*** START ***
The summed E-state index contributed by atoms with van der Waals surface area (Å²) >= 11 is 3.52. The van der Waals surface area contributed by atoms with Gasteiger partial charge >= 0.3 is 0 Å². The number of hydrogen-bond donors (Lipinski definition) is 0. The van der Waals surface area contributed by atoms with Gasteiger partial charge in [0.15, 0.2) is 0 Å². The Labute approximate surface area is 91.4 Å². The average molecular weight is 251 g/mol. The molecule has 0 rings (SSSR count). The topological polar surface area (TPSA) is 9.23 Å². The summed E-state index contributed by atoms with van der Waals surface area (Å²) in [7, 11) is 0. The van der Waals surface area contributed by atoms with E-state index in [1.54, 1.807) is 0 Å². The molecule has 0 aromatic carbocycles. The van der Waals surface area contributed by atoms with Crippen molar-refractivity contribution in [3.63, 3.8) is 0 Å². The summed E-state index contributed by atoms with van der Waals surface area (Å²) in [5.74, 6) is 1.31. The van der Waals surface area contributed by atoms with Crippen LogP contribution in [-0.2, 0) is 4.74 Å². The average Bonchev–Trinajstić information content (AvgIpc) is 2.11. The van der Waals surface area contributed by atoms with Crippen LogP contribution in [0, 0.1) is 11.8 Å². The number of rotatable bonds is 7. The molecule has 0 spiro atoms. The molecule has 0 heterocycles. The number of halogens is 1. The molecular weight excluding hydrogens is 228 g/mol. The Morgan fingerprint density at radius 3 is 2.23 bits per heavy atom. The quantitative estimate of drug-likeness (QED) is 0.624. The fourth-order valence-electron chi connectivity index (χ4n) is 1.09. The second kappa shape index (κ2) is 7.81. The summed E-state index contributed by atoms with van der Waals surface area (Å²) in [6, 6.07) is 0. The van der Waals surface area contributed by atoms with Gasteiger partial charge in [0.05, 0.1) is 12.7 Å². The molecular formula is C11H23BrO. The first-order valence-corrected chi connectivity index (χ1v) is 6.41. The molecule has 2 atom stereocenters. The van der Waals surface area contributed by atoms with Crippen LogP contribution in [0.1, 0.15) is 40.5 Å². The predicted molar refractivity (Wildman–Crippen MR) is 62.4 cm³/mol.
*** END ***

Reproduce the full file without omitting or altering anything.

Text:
The summed E-state index contributed by atoms with van der Waals surface area (Å²) >= 11 is 3.52. The van der Waals surface area contributed by atoms with Gasteiger partial charge >= 0.3 is 0 Å². The number of hydrogen-bond donors (Lipinski definition) is 0. The van der Waals surface area contributed by atoms with Gasteiger partial charge in [0.15, 0.2) is 0 Å². The Labute approximate surface area is 91.4 Å². The average molecular weight is 251 g/mol. The molecule has 0 rings (SSSR count). The topological polar surface area (TPSA) is 9.23 Å². The summed E-state index contributed by atoms with van der Waals surface area (Å²) in [7, 11) is 0. The van der Waals surface area contributed by atoms with E-state index in [1.54, 1.807) is 0 Å². The molecule has 0 aromatic carbocycles. The van der Waals surface area contributed by atoms with Crippen molar-refractivity contribution in [3.63, 3.8) is 0 Å². The summed E-state index contributed by atoms with van der Waals surface area (Å²) in [5.74, 6) is 1.31. The van der Waals surface area contributed by atoms with Crippen LogP contribution in [-0.2, 0) is 4.74 Å². The average Bonchev–Trinajstić information content (AvgIpc) is 2.11. The van der Waals surface area contributed by atoms with Crippen LogP contribution in [0, 0.1) is 11.8 Å². The number of rotatable bonds is 7. The molecule has 0 spiro atoms. The molecule has 0 heterocycles. The number of halogens is 1. The molecular weight excluding hydrogens is 228 g/mol. The Morgan fingerprint density at radius 3 is 2.23 bits per heavy atom. The quantitative estimate of drug-likeness (QED) is 0.624. The fourth-order valence-electron chi connectivity index (χ4n) is 1.09. The second kappa shape index (κ2) is 7.81. The summed E-state index contributed by atoms with van der Waals surface area (Å²) in [6, 6.07) is 0. The van der Waals surface area contributed by atoms with Gasteiger partial charge in [0.05, 0.1) is 12.7 Å². The molecular formula is C11H23BrO. The first-order valence-corrected chi connectivity index (χ1v) is 6.41. The molecule has 2 atom stereocenters. The van der Waals surface area contributed by atoms with Crippen LogP contribution in [0.1, 0.15) is 40.5 Å². The predicted molar refractivity (Wildman–Crippen MR) is 62.4 cm³/mol.